BRIAN SNITKER: We’re still talking. It’s going to be an opener. We’re not sure. Right now we’re still, as things get rushed through, talking about who that’s going to be. But we’ll have one here shortly.

Q. Now that you’ve experienced it, what was your first World Series experience like at Truist Park, and how special was it when they honored Hank Aaron?

BRIAN SNITKER: It was awesome. It was everything I thought it would be. The fans were unbelievable. I’m sure outside in The Battery everything was just crazy. No, it was really cool. Really cool. I thought — you know, I got to hug Billye, you know, and (pausing) tell her how much I missed Hank.

Q. I’m wondering, you have an important job, obviously, which is to try to win this game, number one. Do you ever think about the game or about history or what might be most entertaining, or are you so focused on a singular event, I need to win a baseball game?

BRIAN SNITKER: I need to win a baseball game. I don’t see a lot of stuff. Over the course of my career, my wife is, “You see this, you see that?” I was like, “No.” You just get so locked in on the game itself, and you don’t see things because there’s just so much going on in the course of the game.

Q. All the reasons you stated about pulling him are perfectly logical. But it still has never really happened, I don’t think, a pitcher being pulled from a no-hitter in the World Series when he’s healthy. Are those kind of decisions something you’ve evolved into over time? Because it’s probably not something we would have seen —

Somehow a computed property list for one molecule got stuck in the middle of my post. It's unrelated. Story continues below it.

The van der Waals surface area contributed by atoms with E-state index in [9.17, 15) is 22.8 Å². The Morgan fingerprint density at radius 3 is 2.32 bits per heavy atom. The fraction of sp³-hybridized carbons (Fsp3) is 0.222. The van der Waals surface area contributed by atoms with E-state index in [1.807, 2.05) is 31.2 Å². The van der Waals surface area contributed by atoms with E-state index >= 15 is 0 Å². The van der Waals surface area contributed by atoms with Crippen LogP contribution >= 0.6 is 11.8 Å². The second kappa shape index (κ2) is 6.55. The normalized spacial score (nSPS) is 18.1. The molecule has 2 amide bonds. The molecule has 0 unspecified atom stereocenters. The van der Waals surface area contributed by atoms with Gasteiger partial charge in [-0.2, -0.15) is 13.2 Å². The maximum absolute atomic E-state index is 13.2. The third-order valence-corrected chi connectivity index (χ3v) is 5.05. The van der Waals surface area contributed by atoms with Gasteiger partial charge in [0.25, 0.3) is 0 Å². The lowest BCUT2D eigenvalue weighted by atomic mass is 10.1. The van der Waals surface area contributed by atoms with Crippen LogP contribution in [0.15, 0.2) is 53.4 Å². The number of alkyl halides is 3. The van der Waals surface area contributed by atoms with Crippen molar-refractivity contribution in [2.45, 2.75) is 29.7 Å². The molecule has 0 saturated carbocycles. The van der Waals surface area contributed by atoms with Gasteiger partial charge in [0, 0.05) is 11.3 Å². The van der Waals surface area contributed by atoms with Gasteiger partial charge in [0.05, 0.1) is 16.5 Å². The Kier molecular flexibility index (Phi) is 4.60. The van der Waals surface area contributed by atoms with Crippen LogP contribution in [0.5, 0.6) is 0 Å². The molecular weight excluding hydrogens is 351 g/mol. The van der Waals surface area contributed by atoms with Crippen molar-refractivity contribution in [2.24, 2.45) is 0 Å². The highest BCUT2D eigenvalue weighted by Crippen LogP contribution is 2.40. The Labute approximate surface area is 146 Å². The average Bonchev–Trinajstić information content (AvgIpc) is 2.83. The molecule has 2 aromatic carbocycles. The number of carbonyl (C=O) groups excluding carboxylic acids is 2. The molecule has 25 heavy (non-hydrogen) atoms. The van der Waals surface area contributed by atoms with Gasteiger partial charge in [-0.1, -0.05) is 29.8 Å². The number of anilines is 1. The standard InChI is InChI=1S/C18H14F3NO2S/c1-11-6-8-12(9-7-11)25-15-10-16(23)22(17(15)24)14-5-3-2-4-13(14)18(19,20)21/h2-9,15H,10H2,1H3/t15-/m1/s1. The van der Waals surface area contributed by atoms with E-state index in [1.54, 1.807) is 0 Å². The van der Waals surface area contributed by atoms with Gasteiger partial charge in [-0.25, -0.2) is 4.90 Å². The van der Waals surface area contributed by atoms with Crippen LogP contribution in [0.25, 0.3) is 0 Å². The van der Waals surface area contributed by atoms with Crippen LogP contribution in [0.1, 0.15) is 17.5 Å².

BRIAN SNITKER: No, that’s a good question, and you’re probably right. The me of old, probably a couple years ago, would be how the hell am I doing this, quite honestly? But the pitch count was such that he wasn’t going nine innings. So it wasn’t about that.

I’ve had that happen to me a few times during the regular season where you let guys go. He wasn’t going to throw a no-hitter himself. It was going to be a combined no-hitter if he did it. He probably only had one more inning in him after we took him out.

Q. You guys have not lost a game at Truist Park this postseason. What is it about this ballpark this year in the postseason?

BRIAN SNITKER: The guys like playing here. I mean, they do. Guys ask me during the season, how come you win on the road and you don’t win at home and vice versa? I don’t know what it is. I know the guys like playing here. They like being at home. They like our atmosphere. Just everything internally. Our fans are awesome.

I keep saying it and saying it, this Braves Country thing is real. It is so good, and our players love it, appreciate it, and it’s a real thing how these people come out and support this club. And they do feed off of it. I’m sorry, they feed off of it.

Q. Brian, what was your view on the Diaz hit? Did you think Rosario could have gotten to it? What was the reaction in the dugout?

BRIAN SNITKER: I hadn’t seen it. I’ll be honest with you, I was sitting back in the dugout, which I normally don’t, just because of the elements, and I haven’t seen a replay or whatever. I know it was probably one of those in between type things.

I’m going to tell you what, to the players’ credit, it is hard to hear. It is so loud, and it’s hard to hear. That’s one of those plays where you practice, if you’ve got someone that can work the pitching machine really good to do that play, when we do pop-up priorities in Spring Training, that’s a big play that we do so we don’t have wrecks and guys take command of that.

But in these circumstances, anything can happen because guys can’t hear each other.

Q. Was there a reaction in the dugout, or was it just tying run’s on base now?

BRIAN SNITKER: Yeah, I reacted. I don’t know, I just reacted. Number one, I didn’t care about a no-hitter. I just care about the tie run getting on. It happens. It’s a tough play right there.FastScripts Transcript by ASAP Sports

ASAP sports